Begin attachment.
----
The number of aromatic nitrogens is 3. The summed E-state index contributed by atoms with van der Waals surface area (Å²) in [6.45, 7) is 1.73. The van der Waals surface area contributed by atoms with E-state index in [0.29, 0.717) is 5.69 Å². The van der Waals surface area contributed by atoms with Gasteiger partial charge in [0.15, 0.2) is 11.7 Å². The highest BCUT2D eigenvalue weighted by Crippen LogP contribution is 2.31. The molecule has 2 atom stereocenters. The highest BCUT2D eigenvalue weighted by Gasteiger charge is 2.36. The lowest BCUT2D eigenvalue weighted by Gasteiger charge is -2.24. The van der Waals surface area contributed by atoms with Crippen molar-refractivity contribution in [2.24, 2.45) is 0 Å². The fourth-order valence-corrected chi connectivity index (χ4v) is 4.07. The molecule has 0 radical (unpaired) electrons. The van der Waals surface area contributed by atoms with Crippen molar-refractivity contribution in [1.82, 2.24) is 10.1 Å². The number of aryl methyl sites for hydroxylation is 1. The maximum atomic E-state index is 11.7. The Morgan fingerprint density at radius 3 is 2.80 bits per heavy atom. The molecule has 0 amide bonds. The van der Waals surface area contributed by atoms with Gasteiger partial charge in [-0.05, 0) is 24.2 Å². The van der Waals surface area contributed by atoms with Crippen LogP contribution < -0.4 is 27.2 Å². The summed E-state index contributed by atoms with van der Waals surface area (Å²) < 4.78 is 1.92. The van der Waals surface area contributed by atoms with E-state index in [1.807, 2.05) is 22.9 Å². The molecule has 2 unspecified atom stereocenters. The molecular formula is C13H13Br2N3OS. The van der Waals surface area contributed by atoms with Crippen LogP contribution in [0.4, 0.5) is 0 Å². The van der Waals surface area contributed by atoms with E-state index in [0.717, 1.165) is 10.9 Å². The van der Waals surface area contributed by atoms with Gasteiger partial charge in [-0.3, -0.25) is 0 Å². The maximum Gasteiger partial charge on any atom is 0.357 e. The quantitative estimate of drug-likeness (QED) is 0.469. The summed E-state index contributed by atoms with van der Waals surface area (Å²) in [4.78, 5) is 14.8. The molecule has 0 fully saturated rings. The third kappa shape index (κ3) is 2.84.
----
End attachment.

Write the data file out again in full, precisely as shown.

The number of aromatic nitrogens is 3. The summed E-state index contributed by atoms with van der Waals surface area (Å²) in [6.45, 7) is 1.73. The van der Waals surface area contributed by atoms with E-state index in [0.29, 0.717) is 5.69 Å². The van der Waals surface area contributed by atoms with Gasteiger partial charge in [0.15, 0.2) is 11.7 Å². The highest BCUT2D eigenvalue weighted by Crippen LogP contribution is 2.31. The molecule has 2 atom stereocenters. The highest BCUT2D eigenvalue weighted by Gasteiger charge is 2.36. The lowest BCUT2D eigenvalue weighted by Gasteiger charge is -2.24. The van der Waals surface area contributed by atoms with Crippen molar-refractivity contribution in [2.24, 2.45) is 0 Å². The fourth-order valence-corrected chi connectivity index (χ4v) is 4.07. The molecule has 0 radical (unpaired) electrons. The van der Waals surface area contributed by atoms with Crippen molar-refractivity contribution in [1.82, 2.24) is 10.1 Å². The number of aryl methyl sites for hydroxylation is 1. The maximum atomic E-state index is 11.7. The Morgan fingerprint density at radius 3 is 2.80 bits per heavy atom. The molecule has 0 amide bonds. The van der Waals surface area contributed by atoms with Gasteiger partial charge in [-0.05, 0) is 24.2 Å². The van der Waals surface area contributed by atoms with Crippen LogP contribution < -0.4 is 27.2 Å². The summed E-state index contributed by atoms with van der Waals surface area (Å²) < 4.78 is 1.92. The van der Waals surface area contributed by atoms with E-state index in [1.807, 2.05) is 22.9 Å². The molecule has 2 unspecified atom stereocenters. The molecular formula is C13H13Br2N3OS. The van der Waals surface area contributed by atoms with Crippen LogP contribution in [0.4, 0.5) is 0 Å². The van der Waals surface area contributed by atoms with E-state index in [0.717, 1.165) is 10.9 Å². The van der Waals surface area contributed by atoms with Gasteiger partial charge in [-0.3, -0.25) is 0 Å². The maximum Gasteiger partial charge on any atom is 0.357 e. The quantitative estimate of drug-likeness (QED) is 0.469. The summed E-state index contributed by atoms with van der Waals surface area (Å²) in [4.78, 5) is 14.8. The molecule has 0 fully saturated rings. The third kappa shape index (κ3) is 2.84.